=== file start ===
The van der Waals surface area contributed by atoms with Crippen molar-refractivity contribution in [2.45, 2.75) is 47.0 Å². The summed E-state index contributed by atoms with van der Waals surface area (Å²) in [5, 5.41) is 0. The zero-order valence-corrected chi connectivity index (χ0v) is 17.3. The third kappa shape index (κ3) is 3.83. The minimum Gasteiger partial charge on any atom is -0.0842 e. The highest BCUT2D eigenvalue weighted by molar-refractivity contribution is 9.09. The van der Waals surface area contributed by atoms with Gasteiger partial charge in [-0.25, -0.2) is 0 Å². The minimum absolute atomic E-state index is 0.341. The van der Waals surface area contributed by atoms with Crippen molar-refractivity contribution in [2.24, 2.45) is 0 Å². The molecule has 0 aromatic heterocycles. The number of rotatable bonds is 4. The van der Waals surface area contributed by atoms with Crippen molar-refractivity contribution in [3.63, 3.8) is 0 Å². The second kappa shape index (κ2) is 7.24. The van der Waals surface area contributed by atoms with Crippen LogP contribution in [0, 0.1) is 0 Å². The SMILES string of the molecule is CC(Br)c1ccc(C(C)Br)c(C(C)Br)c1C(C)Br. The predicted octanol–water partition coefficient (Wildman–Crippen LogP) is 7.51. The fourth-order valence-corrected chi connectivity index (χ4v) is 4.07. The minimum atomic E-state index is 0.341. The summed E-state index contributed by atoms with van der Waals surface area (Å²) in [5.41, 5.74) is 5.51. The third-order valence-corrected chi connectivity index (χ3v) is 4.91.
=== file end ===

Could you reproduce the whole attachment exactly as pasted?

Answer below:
The van der Waals surface area contributed by atoms with Crippen molar-refractivity contribution in [2.45, 2.75) is 47.0 Å². The summed E-state index contributed by atoms with van der Waals surface area (Å²) in [5, 5.41) is 0. The zero-order valence-corrected chi connectivity index (χ0v) is 17.3. The third kappa shape index (κ3) is 3.83. The minimum Gasteiger partial charge on any atom is -0.0842 e. The highest BCUT2D eigenvalue weighted by molar-refractivity contribution is 9.09. The van der Waals surface area contributed by atoms with Gasteiger partial charge in [-0.25, -0.2) is 0 Å². The minimum absolute atomic E-state index is 0.341. The van der Waals surface area contributed by atoms with Crippen molar-refractivity contribution in [2.24, 2.45) is 0 Å². The molecule has 0 aromatic heterocycles. The number of rotatable bonds is 4. The van der Waals surface area contributed by atoms with Crippen molar-refractivity contribution in [3.63, 3.8) is 0 Å². The second kappa shape index (κ2) is 7.24. The van der Waals surface area contributed by atoms with Crippen LogP contribution in [0, 0.1) is 0 Å². The SMILES string of the molecule is CC(Br)c1ccc(C(C)Br)c(C(C)Br)c1C(C)Br. The predicted octanol–water partition coefficient (Wildman–Crippen LogP) is 7.51. The fourth-order valence-corrected chi connectivity index (χ4v) is 4.07. The minimum atomic E-state index is 0.341. The summed E-state index contributed by atoms with van der Waals surface area (Å²) in [5.41, 5.74) is 5.51. The third-order valence-corrected chi connectivity index (χ3v) is 4.91.